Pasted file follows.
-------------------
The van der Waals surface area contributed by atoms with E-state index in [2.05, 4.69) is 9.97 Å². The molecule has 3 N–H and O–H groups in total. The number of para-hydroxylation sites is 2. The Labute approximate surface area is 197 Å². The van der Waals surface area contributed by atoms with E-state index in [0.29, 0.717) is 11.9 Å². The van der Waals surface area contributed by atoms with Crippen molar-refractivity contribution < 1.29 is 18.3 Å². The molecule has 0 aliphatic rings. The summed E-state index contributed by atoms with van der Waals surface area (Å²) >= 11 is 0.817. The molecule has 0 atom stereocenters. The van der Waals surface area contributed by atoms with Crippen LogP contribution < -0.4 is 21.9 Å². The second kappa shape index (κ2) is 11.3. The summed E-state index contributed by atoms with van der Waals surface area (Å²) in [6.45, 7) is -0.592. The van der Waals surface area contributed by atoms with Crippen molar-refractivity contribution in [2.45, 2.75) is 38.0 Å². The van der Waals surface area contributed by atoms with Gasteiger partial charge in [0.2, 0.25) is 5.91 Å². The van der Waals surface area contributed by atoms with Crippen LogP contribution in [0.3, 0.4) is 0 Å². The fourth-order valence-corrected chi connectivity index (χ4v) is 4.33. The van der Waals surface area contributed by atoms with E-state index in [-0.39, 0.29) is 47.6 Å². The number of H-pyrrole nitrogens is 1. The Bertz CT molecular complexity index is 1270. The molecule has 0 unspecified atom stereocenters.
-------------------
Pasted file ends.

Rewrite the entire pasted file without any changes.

The van der Waals surface area contributed by atoms with E-state index in [2.05, 4.69) is 9.97 Å². The molecule has 3 N–H and O–H groups in total. The number of para-hydroxylation sites is 2. The Labute approximate surface area is 197 Å². The van der Waals surface area contributed by atoms with E-state index in [0.29, 0.717) is 11.9 Å². The van der Waals surface area contributed by atoms with Crippen molar-refractivity contribution < 1.29 is 18.3 Å². The molecule has 0 aliphatic rings. The summed E-state index contributed by atoms with van der Waals surface area (Å²) >= 11 is 0.817. The molecule has 0 atom stereocenters. The van der Waals surface area contributed by atoms with Crippen LogP contribution < -0.4 is 21.9 Å². The second kappa shape index (κ2) is 11.3. The summed E-state index contributed by atoms with van der Waals surface area (Å²) in [6.45, 7) is -0.592. The van der Waals surface area contributed by atoms with Crippen molar-refractivity contribution in [2.45, 2.75) is 38.0 Å². The van der Waals surface area contributed by atoms with Gasteiger partial charge in [0.2, 0.25) is 5.91 Å². The van der Waals surface area contributed by atoms with Crippen LogP contribution in [0.3, 0.4) is 0 Å². The fourth-order valence-corrected chi connectivity index (χ4v) is 4.33. The van der Waals surface area contributed by atoms with E-state index in [-0.39, 0.29) is 47.6 Å². The number of H-pyrrole nitrogens is 1. The Bertz CT molecular complexity index is 1270. The molecule has 0 unspecified atom stereocenters.